A.A. books and pamphlets are also helpful. Soon after we came into A.A., most of us had an opportunity to read Alcoholics Anonymous, A.A.’s book of experience in which early members first recorded their stories and the principles which they believed had helped them to recover. Many members, sober for years, continue to refer to this and to four other books for insight and inspiration.

Because A.A. is essentially a way of life, few of us have ever been able to describe with complete accuracy just how the various elements in the recovery program contribute to our present sobriety. We do not all interpret or live the A.A. program in exactly the same way. We can all testify, however, that A.A. works for us when many other ventures into sobriety have failed. Many members who have been sober for years say that they simply accepted the program “on faith” and do not yet fully understand how A.A. works for them. Meanwhile, they keep trying to pass their faith along to others who still understand all too well the disastrous way in which alcohol works against the alcoholic.

The Twelve Steps of Alcoholics Anonymous

  1. We admitted we were powerless over alcohol–that our lives had become unmanageable.
  2. Came to believe that a Power greater than ourselves could restore us to sanity.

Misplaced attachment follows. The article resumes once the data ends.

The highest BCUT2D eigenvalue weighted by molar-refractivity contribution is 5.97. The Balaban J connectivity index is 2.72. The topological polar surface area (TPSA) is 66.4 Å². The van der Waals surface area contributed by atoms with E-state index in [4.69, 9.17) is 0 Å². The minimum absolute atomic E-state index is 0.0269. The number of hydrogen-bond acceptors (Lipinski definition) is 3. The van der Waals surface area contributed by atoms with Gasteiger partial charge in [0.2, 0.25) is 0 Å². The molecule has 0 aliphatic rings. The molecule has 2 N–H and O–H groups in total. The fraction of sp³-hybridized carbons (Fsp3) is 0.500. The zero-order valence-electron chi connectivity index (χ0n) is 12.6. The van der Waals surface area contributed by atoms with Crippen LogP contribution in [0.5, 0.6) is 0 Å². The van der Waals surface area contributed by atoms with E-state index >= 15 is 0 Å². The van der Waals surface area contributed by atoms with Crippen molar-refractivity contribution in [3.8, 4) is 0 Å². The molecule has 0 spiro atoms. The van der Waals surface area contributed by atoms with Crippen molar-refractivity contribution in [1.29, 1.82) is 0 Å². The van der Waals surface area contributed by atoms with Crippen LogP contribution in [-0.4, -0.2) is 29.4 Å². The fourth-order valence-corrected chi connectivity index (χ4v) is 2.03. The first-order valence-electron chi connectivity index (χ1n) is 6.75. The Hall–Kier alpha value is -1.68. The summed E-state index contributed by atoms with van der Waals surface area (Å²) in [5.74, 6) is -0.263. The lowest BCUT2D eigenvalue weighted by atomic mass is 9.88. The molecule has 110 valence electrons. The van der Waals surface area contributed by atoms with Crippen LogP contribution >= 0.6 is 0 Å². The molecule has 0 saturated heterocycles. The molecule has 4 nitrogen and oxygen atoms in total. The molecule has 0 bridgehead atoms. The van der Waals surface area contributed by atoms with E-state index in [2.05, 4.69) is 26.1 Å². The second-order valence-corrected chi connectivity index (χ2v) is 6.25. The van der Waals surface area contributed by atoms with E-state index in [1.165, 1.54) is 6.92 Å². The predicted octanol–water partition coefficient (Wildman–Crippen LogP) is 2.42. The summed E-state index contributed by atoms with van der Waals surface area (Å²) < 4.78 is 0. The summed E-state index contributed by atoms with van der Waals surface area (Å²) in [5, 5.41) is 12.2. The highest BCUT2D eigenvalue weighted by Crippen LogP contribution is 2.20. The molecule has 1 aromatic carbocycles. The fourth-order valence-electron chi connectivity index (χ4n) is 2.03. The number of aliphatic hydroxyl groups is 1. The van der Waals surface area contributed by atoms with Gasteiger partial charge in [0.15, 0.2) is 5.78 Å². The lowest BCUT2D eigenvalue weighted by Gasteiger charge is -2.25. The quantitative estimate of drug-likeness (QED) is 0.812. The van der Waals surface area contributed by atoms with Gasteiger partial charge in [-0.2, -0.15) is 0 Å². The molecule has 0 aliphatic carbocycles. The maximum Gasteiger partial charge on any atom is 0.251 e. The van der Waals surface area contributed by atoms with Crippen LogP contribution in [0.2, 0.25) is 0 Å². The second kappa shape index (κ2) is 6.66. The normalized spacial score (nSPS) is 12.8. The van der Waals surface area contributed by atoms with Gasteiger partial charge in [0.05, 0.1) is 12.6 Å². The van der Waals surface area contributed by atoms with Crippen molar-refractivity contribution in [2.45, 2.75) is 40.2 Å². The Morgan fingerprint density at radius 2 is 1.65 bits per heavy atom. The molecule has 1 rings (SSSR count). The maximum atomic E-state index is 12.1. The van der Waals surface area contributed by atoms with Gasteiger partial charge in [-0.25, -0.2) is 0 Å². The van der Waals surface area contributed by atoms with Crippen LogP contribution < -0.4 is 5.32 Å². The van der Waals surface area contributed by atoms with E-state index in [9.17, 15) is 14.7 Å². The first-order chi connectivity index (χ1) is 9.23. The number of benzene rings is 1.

3. Made a decision to turn our will and our lives over to the care of God as we understood Him.
  4. Made a searching and fearless moral inventory of ourselves.
  5. Admitted to God, to ourselves and to another human being the exact nature of our wrongs.
  6. Were entirely ready to have God remove all these defects of character.
  7. Humbly asked Him to remove our shortcomings.
  8. Made a list of all persons we had harmed, and became willing to make amends to them all.
  9. Made direct amends to such people wherever possible, except when to do so would injure them or others.
  10. Continued to take personal inventory and when we were wrong promptly admitted it.
  11. Sought through prayer and meditation to improve our conscious contact with God as we understood Him, praying only for knowledge of His will for us and the power to carry that out.
  12. Having had a spiritual awakening as the result of these steps, we tried to carry this message to alcoholics, and to practice these principles in all our affairs.

Reprinted with permission, A.A. World Services Inc. These pages are not endorsed nor approved by Alcoholics Anonymous World Services, Inc. Alcoholics Anonymous®, A.A.®, Box 4-5-9, and The Big Book® are registered trademarks of Alcoholics Anonymous World Services, Inc. The Grapevine® and AA Grapevine® are registered trademarks of the AA Grapevine, Inc.

Twelve Traditions of Alcoholics Anonymous

1.) Our common welfare should come first; personal recovery depends upon A.A. unity.

2.) For our group purpose there is but one ultimate authority-a loving God as He may express Himself in our group conscience. Our leaders are but trusted servants; they do not govern.

3.) The only requirement for A.A. membership is a desire to stop drinking.

4.) Each group should be autonomous except in matters affecting other groups or A.A. as a whole.